Science

Geek Out: Martian Clouds

From NASA JPL: "NASA’s Curiosity Mars rover captured these clouds just after sunset on March 19, 2021, the 3,063rd Martian day, or sol, of the rover’s mission. The image is made up of 21 individual images stitched together and color corrected so that the scene appears as it would to the human eye."
NASA/JPL-Caltech/MSSS

If you’ve ever dreamed of being a Mars researcher, now’s your chance.

NASA is looking for citizen scientists to help identify Martian clouds and aid the agency’s understanding of the Red Planet’s atmosphere.

Context: 
Mars’s atmosphere is ~100X times thinner than Earth’s. In that frigid environment, clouds aren’t made of liquid water, like ours. They’re ice, made from frozen water or carbon dioxide. Any liquid water on Mars just vaporizes, since the air pressure is so low.

But that wasn’t always the case. Billions of years ago, Mars was home to rivers and lakes. So it follows, NASA researchers say, that the planet’s atmosphere used to be thicker. Now, they’re looking to understand just how that changed.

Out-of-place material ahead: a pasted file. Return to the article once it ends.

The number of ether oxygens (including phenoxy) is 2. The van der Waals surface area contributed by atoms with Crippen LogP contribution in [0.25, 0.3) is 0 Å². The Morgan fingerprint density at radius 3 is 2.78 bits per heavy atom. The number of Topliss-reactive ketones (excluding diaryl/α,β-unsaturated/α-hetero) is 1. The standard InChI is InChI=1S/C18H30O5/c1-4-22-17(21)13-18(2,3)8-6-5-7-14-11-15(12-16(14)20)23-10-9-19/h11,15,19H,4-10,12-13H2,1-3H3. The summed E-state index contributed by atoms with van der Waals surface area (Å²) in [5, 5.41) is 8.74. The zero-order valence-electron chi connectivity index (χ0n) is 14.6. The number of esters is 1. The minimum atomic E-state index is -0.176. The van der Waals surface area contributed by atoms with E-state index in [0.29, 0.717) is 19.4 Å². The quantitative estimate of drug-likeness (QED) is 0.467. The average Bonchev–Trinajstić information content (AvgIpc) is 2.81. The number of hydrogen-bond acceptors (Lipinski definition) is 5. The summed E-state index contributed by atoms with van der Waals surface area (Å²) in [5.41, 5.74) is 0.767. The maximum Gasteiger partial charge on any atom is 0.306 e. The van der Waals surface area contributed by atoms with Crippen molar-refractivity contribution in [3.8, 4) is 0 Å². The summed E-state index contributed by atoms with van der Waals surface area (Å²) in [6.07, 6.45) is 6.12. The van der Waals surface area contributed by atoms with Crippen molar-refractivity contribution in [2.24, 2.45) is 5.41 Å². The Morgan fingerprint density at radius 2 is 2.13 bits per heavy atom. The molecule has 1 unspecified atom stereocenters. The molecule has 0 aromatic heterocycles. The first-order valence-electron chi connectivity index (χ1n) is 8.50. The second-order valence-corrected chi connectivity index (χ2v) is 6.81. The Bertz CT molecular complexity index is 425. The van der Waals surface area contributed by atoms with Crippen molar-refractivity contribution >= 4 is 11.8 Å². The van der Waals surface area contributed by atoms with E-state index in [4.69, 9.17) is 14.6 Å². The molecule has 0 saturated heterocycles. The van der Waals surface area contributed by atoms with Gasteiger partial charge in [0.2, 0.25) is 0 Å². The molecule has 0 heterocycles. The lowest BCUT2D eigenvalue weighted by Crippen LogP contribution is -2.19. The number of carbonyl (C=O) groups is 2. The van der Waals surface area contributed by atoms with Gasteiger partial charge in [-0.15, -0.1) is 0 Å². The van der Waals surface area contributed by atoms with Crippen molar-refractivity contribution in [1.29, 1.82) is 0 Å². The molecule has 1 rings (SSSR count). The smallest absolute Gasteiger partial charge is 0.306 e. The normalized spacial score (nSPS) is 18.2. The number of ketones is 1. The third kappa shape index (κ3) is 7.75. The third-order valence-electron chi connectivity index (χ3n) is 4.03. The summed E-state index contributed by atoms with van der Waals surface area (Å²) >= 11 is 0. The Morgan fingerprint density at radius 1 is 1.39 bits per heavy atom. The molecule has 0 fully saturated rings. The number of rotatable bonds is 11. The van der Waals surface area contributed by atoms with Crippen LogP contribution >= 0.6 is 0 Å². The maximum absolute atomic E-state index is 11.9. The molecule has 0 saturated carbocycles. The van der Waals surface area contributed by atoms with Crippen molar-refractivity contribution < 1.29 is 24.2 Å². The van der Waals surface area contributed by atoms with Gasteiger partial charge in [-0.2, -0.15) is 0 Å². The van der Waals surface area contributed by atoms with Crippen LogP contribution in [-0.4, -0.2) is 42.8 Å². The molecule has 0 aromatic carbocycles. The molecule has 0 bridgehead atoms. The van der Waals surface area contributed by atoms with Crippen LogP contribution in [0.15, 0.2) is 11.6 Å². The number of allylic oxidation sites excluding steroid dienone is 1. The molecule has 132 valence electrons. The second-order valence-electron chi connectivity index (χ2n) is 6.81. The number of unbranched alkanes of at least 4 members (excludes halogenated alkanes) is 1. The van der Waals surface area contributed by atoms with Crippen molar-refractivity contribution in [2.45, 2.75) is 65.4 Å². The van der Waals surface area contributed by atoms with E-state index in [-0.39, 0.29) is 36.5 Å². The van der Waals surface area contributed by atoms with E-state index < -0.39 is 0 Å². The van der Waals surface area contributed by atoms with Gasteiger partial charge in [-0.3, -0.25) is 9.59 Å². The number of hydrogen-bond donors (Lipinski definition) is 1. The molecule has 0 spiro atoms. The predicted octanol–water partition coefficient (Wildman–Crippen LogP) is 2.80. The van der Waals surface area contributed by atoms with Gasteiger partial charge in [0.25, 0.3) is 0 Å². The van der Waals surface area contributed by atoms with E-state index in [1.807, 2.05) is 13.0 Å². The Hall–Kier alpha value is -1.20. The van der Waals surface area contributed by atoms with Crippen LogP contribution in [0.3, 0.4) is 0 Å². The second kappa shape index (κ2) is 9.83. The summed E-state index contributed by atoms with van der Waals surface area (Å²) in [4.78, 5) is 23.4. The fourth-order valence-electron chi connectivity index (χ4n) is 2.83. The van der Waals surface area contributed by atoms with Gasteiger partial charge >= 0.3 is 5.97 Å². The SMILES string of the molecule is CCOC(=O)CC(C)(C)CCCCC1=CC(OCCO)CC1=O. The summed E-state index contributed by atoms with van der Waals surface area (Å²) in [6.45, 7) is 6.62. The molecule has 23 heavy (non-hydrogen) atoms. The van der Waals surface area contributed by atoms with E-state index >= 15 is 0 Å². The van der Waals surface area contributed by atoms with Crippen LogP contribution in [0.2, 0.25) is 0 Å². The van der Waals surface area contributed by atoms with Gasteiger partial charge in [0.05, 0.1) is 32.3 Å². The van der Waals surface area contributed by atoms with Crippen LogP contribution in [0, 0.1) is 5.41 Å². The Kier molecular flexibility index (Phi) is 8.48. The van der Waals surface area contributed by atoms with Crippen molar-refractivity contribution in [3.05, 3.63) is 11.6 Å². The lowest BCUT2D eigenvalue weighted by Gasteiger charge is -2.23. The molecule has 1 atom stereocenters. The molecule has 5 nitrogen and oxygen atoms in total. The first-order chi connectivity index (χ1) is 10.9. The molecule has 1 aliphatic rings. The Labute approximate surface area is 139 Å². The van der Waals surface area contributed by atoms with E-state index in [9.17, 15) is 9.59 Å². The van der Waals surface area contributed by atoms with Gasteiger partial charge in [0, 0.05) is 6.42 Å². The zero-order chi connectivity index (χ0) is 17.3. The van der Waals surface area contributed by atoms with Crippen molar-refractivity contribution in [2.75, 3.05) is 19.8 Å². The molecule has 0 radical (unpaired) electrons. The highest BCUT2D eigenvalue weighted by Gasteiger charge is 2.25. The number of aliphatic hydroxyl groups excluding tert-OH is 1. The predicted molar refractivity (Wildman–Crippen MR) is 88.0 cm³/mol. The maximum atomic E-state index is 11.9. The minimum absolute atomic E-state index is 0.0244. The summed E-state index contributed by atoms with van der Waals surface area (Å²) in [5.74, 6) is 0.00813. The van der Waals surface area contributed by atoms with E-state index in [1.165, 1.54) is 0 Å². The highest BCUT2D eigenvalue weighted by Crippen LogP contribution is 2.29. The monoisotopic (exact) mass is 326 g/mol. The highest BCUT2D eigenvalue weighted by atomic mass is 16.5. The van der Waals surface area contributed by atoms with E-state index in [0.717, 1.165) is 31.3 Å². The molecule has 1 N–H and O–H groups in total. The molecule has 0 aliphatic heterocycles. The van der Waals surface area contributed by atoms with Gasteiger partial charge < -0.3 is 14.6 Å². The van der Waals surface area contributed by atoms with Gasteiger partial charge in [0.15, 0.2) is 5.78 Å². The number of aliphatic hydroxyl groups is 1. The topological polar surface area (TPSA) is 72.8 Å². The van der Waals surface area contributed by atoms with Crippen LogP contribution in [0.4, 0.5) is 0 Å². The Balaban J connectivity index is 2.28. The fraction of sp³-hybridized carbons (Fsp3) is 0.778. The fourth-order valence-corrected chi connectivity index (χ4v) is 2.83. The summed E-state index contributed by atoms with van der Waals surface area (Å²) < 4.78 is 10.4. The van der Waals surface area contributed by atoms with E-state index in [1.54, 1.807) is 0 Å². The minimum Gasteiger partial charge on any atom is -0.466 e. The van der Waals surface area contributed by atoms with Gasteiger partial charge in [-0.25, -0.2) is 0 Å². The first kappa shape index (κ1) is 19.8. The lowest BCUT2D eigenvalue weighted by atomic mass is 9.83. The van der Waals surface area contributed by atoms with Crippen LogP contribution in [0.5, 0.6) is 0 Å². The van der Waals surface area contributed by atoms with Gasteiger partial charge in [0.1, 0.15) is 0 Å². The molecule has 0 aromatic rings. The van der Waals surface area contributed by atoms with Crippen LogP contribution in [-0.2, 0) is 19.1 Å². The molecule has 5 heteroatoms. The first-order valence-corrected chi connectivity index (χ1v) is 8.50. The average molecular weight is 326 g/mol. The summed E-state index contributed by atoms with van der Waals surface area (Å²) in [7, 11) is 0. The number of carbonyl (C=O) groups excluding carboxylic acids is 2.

• They have other questions, too: How do clouds change between days, nights, seasons, and years? What makes the Martian atmosphere cold enough to freeze CO2?

For answers…

NASA must identify clouds in the gargantuan 16-year record of Mars Reconnaissance Orbiter (MRO) data. This is where the crowdsourcing part comes in. If you’d like to pitch in, visit the Cloudspotting on Mars project on Zooniverse, a citizen science platform. 

There, you’ll look for arches, which represent clouds, in charts of altitude data from MRO. Clouds look like arches because, to the orbiting spacecraft, they “appear to rise from behind the atmosphere to a higher altitude and then fall again,” per the project’s tutorial.

With 1,000+ volunteers involved, the data is getting processed fast, and project organizers have already uploaded a new dataset. For more, NASA has plenty of citizen science opportunities.

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